I’m not sure there’s anyone left for me to identify myself with and to support. Final pages, final fight – and final disappointment – when a character I dislike quite a bit, acting on behalf of two powers I desperately want to see destroyed, kills a decent fellow under false pretence and gets a reward he absolutely doesn’t deserve 😦
It’s not all bad, but it’s worse than “Between Two Thorns” and the story goes into the direction I don’t like. A matter of personal preference more than quality of writing, but still…
The third book was even worse. We had some naïve environmentalism (really! I’m all for saving rainforests, but not through Deus Ex Machina plot devices and viomit-inducing speeches), we have lots and lots of naïve feminism (I’ll let Ola expand on that in her comment, her critique will be more credible 😉 ).
We are subjected to unveiled attempts to make us like certain characters, we have other characters made even more villainous just to make author’s favourites look better in contrast.
And the trilogy ends with easy, unrealistic solutions to most of the problems. Deeply disappointing.,
I was especially disappointed with the main heroine, Cathy. She started as a strong female protagonist and ended as a caricature of one. In the first volume her rants against injustices of her society are annoying (she’s right, but why does she have to repeat them every couple of pages?), in books two and three she gets dumber and still repeats herself all the time. Unintentional straw feminist (straw suffragette?). Despite being a “strong woman” she falls for a Prince-In-The-Shining-Armour (that she was forced to marry, but true love follows) ready to help her fix the world (after he shakes off magically enhanced charms of his mistress). And fixing the world is revealed to be so very f*g easy. We learn that scores of people tried to change Nether society for generations, but inevitably failed. Do not fear! Cathy will fix everything within a few weeks. Bleh…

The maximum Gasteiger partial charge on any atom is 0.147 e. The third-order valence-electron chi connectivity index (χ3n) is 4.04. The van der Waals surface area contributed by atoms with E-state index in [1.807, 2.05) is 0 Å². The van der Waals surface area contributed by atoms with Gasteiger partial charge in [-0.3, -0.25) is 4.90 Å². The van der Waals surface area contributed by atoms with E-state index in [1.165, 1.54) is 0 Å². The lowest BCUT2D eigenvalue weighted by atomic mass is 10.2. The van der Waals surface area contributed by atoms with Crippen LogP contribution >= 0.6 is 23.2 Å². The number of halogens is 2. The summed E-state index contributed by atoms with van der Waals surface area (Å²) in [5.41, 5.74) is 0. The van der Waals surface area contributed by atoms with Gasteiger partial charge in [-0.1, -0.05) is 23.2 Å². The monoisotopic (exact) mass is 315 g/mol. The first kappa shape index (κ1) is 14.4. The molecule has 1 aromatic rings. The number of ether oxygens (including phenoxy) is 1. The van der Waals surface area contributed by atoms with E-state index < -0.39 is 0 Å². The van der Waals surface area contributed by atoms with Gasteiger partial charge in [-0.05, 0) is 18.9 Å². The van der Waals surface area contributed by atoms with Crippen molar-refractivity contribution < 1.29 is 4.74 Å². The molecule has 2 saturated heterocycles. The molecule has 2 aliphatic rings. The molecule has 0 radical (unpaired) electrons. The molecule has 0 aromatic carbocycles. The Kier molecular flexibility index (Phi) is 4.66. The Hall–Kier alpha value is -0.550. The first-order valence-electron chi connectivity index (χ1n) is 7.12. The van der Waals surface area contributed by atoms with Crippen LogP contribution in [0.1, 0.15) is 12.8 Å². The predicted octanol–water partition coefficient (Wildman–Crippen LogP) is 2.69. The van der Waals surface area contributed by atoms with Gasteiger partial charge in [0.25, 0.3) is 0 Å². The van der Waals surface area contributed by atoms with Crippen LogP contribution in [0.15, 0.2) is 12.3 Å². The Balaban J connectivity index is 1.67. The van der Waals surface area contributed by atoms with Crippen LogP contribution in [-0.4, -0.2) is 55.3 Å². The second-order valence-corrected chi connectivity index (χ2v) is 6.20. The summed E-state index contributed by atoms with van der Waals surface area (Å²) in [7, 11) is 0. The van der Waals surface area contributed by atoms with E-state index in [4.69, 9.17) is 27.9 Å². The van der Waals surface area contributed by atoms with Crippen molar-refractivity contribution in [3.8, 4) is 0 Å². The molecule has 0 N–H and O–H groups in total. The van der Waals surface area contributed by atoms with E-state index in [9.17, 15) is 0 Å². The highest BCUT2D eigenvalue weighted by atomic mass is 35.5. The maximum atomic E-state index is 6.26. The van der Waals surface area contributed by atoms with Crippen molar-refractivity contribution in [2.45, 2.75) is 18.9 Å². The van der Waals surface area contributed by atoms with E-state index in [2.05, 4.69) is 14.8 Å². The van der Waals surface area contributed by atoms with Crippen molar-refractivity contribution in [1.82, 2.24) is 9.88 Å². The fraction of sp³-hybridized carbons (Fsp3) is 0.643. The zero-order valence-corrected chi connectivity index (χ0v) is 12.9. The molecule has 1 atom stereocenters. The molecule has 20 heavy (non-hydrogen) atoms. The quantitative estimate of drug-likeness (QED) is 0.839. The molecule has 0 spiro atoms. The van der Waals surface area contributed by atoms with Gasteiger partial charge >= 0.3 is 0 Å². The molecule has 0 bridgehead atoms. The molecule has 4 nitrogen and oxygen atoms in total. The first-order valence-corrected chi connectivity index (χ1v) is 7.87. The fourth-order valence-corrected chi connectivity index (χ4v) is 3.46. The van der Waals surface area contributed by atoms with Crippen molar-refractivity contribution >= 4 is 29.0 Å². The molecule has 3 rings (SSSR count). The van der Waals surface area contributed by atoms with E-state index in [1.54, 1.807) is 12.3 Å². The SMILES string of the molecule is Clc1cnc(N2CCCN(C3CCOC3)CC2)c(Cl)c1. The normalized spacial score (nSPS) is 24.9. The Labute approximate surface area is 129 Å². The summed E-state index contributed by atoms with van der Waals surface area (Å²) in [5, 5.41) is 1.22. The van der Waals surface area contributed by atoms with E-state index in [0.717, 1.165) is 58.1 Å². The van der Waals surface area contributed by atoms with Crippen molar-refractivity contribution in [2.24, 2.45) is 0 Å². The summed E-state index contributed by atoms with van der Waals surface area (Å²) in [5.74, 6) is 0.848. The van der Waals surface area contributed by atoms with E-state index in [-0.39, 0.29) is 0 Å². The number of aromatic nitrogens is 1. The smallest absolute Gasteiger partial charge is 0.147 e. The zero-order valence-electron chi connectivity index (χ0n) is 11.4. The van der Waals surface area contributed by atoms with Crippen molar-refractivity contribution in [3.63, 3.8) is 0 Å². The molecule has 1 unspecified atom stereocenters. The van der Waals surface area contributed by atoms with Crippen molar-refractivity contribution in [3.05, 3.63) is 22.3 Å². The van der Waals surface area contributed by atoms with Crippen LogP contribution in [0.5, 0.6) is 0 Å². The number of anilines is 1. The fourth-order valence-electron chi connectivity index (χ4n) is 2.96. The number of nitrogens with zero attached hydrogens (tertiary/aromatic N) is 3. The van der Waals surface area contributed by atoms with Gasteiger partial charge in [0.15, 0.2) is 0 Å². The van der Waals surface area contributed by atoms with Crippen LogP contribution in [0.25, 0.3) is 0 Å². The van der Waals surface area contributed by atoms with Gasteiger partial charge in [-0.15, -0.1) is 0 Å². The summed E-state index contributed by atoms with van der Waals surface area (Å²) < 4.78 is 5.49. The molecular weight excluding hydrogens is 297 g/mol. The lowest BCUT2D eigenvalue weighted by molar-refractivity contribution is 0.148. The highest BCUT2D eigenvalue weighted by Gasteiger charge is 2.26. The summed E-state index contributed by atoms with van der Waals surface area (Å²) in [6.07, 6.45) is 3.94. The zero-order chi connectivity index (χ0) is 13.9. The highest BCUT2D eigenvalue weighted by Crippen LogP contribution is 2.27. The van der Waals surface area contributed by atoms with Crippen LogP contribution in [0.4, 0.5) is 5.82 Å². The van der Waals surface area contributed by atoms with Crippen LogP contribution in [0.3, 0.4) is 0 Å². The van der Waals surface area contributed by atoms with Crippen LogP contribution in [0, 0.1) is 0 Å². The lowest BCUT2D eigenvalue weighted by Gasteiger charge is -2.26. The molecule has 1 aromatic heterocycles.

My recommendation – read the first book. It’s something fresh and likeable, and ends in a way that lets us pretend no more of them were published.
Score: Between Two Thorns: 7,5/10 Any Other Name 5/10 All Is Fair 4/10
5 thoughts on “Emma Newman, The Split Worlds (2013)”
I’ve been called out 😉
Newman for me is the perfect illustration of a saying “road to hell is paved with good intentions”. Good intentions are in her trilogy overabundant; they’re there in almost every sentence, leaking out and simply killing what could have been a good story. I agree with Piotrek that the first installment was decent. There was a quite original worldbuilidng idea, there was genuine interest in story and in the leading characters. But the bad omens were there too, if one cared to look 😉 However, what was a good premise was later drowned in a puddle of good intentions, stereotypic environmentalism simplified to the point of falsifying the whole idea, and “feminism” which in the end really becomes something completely opposite.
And here comes the rant…
The protagonist, Cathy, was supposed to be a strong, self-reliant, smart and capable. Every single of these traits disappears with a quiet puff as soon as she spots her True, albeit forced on her, Love. Thankfully forced, because, after all, everybody else knows her heart and mind better than she does. Women are fickle creatures and need a firm hand that will guide them through the meanders of life. And True Love always wins, even if the object of this love engages through long swaths of the second installment in extramarital sex. We shouldn’t judge him too harshly, because he was the victim, not the perpetrator – it wasn’t his fault that the girl used enchanted perfume to get him to her bed, was it now? His terrible fate was to become a mindless sex machine used by a devious femme fatale. Poor soul, what a trauma that must have been! And so forth, and so on… I’m sure Newman is a very nice person, but reading her trilogy I couldn’t help but nurture this strong suspicion that she secretly wants to refute the idea of equal rights as totally bonkers. Because that’s what she does, in essence.
I think that Piotrek was very generous in giving his score. All in all, I’m steering clear of Newman’s books for a looong while.
Pingback: Perfect editions and a very good Urban Fantasy series | Re-enchantment Of The World
Pingback: Seanan McGuire, Rosemary and Rue (2009) | Re-enchantment Of The World
Pingback: Chuck Wendig, Blackbirds (2012) | Re-enchantment Of The World
Pingback: Genevieve Cogman, The Invisible Library (2015) | Re-enchantment Of The World